In 2019, H&R Block prepared 23 million tax returns worldwide, including 1 in 7 U.S. tax returns. In addition, 8 million H&R Block online clients prepared returns through the company’s digital products. H&R Block serves taxpayers with 80,000 highly trained tax professionals worldwide. H&R Block supports consumers with all the ways to file taxes – in offices, online and through virtual tax prep.
How do you find a balance between the standardization required to deliver consistency and the personalization necessary to deliver quality to earn one’s trust?
Orosco, Vijay and Scalzitti Monroe all put the emphasis on “strategic intentionality” to best serve the individual.
Personalization at the Consumer Level – Company and Franchise
Karen Orosco, Senior Vice President, U.S. Retail, described the challenges that are familiar to any retailer with such a broad footprint.
“We know our clients expect a consistently great experience if they’re in Kansas City one year and Detroit the next year,” said Orosco. “At the same time, they expect the experience to be personalized to them. They don’t want to get the exact same tax experience as the person who walks in the door behind them, because they know their tax situation is unique. So, for us the question is: how do we bring that personalization to bear and do it in a way that’s consistently great and operationally excellent?”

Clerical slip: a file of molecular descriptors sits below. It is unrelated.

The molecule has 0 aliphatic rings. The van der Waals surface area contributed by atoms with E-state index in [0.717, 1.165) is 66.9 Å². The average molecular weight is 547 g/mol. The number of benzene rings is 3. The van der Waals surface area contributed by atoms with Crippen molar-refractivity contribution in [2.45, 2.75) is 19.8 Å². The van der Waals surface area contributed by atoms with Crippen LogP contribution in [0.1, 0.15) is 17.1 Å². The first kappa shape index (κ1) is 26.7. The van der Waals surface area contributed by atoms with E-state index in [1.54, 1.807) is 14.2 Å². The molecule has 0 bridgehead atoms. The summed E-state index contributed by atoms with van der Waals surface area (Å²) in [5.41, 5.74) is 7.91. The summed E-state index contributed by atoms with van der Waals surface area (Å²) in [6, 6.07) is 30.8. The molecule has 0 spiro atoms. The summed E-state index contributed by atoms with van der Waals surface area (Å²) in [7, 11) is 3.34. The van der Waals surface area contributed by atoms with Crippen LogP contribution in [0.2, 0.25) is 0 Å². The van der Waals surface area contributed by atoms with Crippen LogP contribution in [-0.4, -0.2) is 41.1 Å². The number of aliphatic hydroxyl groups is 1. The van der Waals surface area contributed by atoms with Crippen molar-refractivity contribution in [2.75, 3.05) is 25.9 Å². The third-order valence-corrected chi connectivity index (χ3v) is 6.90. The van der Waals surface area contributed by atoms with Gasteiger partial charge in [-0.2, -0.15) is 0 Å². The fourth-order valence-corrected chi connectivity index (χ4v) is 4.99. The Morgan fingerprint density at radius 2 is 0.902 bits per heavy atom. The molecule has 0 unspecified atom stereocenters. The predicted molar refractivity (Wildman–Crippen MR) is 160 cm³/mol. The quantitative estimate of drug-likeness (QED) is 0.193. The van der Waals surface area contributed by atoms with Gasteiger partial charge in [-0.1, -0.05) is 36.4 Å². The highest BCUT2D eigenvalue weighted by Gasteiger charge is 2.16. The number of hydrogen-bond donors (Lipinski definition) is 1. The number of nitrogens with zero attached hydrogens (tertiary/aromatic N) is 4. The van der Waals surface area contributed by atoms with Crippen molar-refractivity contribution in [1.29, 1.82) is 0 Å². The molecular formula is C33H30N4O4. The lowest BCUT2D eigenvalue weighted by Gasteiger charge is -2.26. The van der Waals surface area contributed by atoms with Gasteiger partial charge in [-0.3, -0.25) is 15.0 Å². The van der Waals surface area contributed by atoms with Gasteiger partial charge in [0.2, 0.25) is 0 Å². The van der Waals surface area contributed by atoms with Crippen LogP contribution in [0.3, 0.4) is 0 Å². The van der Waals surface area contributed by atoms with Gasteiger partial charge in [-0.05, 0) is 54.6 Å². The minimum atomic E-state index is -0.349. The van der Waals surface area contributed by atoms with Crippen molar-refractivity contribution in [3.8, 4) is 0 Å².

And how do you accomplish that when you have 80,000 tax professionals across the country, some company-owned and some franchise tax professionals? How do you deliver a consistently great experience in a highly personalized way?
While there is certainly a role for technology – and H&R Block offers a mix of in-person, online and virtual options – the leaders all agreed that the personalization of the future is grounded in what they called the “human advantage.”